Analog to digital converter. 8 output bits. 256 or 255 divisions of input voltage?

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WilkinsMicawber

Joined Jun 5, 2017
29
For a digital lab we used an analog to digital converter to represent a variable voltage as a binary number. The range of output values are between binary 0 and binary 255. These are 256 different binary values. I'm reading that you divide the input voltage by 256 to find the voltage per step. If 0 binary is 0v and 255 is max, shouldn't the input voltage be divided by 255, since the voltage will only get stepped up from zero 255 times? I don't understand why i'm dividing the max voltage by 256, when there are only 255 steps off of zero.
 

WBahn

Joined Mar 31, 2012
26,398
Good question... and good that you are questioning it.

One thing that you need to be clear on is what this "input voltage" is that you are talking about. The input voltage is usually taken to be an unknown voltage that you want to measure.

Are you sure you aren't talking about the reference voltage?

Your line of thinking is reasonable, but it may not match the real world. There is nothing that prevents the designer of an ADC from taking the reference voltage and treating it as the voltage that should produce a value of 256 (not the max value of 255). They might do this specifically to make things easier for the user to work with. They might do it because it is simpler to implement things that way.

You might go look at a few datasheets for some real ADCs and what you will note is that it is a very common convention to have the step increment be the reference range divided by 2ⁿ where n is the number of bits.
 

OBW0549

Joined Mar 2, 2015
3,566
If 0 binary is 0v and 255 is max, shouldn't the input voltage be divided by 255, since the voltage will only get stepped up from zero 255 times?
No.

Zero binary is not zero volts; it is zero volts up to 1/256 of Vref. Digital 1 is from 1/256 of Vref up to 2/256 of Vref. Digital 2 is from 2/256 of Vref up to 3/256 of Vref. And so on, up to digital 255, which goes from 255/256 of Vref up to Vref (and all values higher, in most ADC designs).

There are 256 steps, not 255.

I don't understand why i'm dividing the max voltage by 256, when there are only 255 steps off of zero.
Each step is Vref/256, not Vref/255.
 

WBahn

Joined Mar 31, 2012
26,398
If the bin edges are at k*lsb, then that introduces a bias in the data, which is undesirable.

Every (unipolar) n-bit ADC I've worked with (which isn't all that many) put the center of the kth bin at

Vin(k) = k * (Vref/2^n) = k*(1 lsb)

With the lower and upper edges being 0.5 lsb away from it except for the bottom bin, which starts at 0.0 V (though lower voltages will return this code as well).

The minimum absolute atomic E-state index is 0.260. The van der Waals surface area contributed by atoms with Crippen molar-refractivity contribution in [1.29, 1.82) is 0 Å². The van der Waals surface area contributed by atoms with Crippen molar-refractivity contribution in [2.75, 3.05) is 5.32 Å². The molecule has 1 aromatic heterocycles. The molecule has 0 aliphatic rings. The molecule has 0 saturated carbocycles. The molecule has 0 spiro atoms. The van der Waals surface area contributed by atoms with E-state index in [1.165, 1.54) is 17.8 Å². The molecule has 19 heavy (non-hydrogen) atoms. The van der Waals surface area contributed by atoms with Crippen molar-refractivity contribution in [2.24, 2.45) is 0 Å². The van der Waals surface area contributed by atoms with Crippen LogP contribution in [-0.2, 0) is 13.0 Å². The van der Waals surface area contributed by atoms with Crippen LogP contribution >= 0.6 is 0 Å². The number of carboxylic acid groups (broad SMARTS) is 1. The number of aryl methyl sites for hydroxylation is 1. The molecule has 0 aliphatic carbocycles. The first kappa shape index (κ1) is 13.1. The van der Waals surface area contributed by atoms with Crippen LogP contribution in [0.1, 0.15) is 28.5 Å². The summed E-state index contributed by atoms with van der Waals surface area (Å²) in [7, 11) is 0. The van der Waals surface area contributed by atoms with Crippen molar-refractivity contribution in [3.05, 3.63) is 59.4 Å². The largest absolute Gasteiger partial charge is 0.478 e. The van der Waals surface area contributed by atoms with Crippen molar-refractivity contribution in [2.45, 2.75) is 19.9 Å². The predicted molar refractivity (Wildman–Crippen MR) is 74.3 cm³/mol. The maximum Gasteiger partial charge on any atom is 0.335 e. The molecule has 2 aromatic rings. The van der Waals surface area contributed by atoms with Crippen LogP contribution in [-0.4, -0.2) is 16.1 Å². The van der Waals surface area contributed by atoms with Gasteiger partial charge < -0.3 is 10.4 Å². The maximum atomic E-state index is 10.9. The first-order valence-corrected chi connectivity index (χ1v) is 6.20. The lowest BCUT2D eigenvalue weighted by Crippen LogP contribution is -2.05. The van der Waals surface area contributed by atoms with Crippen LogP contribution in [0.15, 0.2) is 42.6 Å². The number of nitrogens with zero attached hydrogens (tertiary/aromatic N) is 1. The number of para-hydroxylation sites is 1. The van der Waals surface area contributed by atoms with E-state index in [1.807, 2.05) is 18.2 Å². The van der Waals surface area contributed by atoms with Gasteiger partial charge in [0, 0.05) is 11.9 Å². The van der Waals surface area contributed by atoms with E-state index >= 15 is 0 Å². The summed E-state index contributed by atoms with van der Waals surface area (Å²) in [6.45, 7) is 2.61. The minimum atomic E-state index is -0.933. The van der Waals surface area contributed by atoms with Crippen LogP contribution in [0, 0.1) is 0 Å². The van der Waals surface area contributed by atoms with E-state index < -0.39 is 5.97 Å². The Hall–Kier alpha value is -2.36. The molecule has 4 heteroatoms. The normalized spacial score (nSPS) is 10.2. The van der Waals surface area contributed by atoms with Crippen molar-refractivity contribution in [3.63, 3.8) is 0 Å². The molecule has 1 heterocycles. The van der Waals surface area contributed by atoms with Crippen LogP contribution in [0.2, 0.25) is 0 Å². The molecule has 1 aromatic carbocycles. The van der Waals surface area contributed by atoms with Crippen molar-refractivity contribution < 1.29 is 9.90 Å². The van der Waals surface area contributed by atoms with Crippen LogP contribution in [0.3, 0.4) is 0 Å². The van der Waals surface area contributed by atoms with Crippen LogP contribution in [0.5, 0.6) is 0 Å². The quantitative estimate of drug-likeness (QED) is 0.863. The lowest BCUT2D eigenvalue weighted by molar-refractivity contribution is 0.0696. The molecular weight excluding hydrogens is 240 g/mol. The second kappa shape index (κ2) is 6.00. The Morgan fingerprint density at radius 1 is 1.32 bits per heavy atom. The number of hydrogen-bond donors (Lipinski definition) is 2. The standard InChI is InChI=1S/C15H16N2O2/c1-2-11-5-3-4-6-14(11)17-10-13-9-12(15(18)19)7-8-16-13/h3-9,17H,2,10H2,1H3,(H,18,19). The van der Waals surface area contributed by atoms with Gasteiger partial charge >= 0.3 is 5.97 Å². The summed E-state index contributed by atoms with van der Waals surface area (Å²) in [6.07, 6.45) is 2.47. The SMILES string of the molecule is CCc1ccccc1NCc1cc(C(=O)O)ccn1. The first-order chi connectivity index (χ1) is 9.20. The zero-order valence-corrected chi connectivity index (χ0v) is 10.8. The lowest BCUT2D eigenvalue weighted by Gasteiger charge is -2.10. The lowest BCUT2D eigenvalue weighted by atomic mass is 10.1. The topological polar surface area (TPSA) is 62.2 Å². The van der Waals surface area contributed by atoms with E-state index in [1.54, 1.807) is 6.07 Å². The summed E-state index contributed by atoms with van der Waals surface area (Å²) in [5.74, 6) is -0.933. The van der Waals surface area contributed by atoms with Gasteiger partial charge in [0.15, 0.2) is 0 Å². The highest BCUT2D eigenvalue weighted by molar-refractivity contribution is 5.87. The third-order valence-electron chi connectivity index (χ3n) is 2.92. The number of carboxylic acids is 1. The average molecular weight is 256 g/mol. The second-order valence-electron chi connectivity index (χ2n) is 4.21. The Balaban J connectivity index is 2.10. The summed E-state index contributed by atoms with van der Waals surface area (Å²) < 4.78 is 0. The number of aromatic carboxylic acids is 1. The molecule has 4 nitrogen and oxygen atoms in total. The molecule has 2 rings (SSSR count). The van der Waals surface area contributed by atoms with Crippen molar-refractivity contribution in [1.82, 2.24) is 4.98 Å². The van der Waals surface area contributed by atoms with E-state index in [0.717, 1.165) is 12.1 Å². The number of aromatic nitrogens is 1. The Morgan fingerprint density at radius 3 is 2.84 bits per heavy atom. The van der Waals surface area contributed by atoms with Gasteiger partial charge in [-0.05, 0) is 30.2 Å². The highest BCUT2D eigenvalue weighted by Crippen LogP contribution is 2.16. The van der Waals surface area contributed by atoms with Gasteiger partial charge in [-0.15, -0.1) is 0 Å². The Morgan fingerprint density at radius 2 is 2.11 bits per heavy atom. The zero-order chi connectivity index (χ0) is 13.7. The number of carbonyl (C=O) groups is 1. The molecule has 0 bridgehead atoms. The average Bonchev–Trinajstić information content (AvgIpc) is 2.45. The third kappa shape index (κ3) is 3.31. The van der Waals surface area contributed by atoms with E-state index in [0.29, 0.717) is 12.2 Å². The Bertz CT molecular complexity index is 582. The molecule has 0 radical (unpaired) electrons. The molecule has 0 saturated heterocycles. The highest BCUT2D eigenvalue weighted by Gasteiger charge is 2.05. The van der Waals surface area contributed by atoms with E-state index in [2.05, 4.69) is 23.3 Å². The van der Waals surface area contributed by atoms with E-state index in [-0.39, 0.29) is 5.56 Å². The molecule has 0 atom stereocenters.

So the bottom bin is from 0.0 V to 0.5 lsb and is thus only half an lsb wide. The top bin has a lower limit of Vref - 1.5 lsb.

This is the first ADC datasheet a search pulled up:

http://cds.linear.com/docs/en/datasheet/10968fc.pdf

See page 18.
 
For a digital lab we used an analog to digital converter to represent a variable voltage as a binary number. The range of output values are between binary 0 and binary 255. These are 256 different binary values. I'm reading that you divide the input voltage by 256 to find the voltage per step. If 0 binary is 0v and 255 is max, shouldn't the input voltage be divided by 255, since the voltage will only get stepped up from zero 255 times? I don't understand why i'm dividing the max voltage by 256, when there are only 255 steps off of zero.
In addition to what has been posted here, you may want to read an old thread

Why ADC/1024 is correct, and ADC/1023 is just plain wrong!

I think that discussion was very informative and I bookmarked it.
 

MrAl

Joined Jun 17, 2014
8,545
Hi,

The main point i think is that the top end is not really the top end, it's a little less than the top end voltage. The simplest example is a 1 bit ADC, then a 2 bit ADC after that, etc.

A 1 bit ADC has zero volts just like any other, and it will read 0 for Vin of 0 to 1/2, and read 1 for 1/2 to 1.
A 2 bit ADC has the following character:
0.00 to 0.25: 00 (0)
0.25 to 0.50: 01 (1)
0.50 to 0.75: 10 (2)
0.75 to 1.00: 11 (3)

and why is that? That's because the highest voltage threshold is 0.75v assuming a successive approximation or flash type ADC. So if we see a count of 2 and we divide that by 4 we get 0.50 which is valid up to 0.74v.
Some ADC's have a slight bias though, so not all will be exactly like this, but that's the main point and so we have to divide by N+1 where N is the max count.
 
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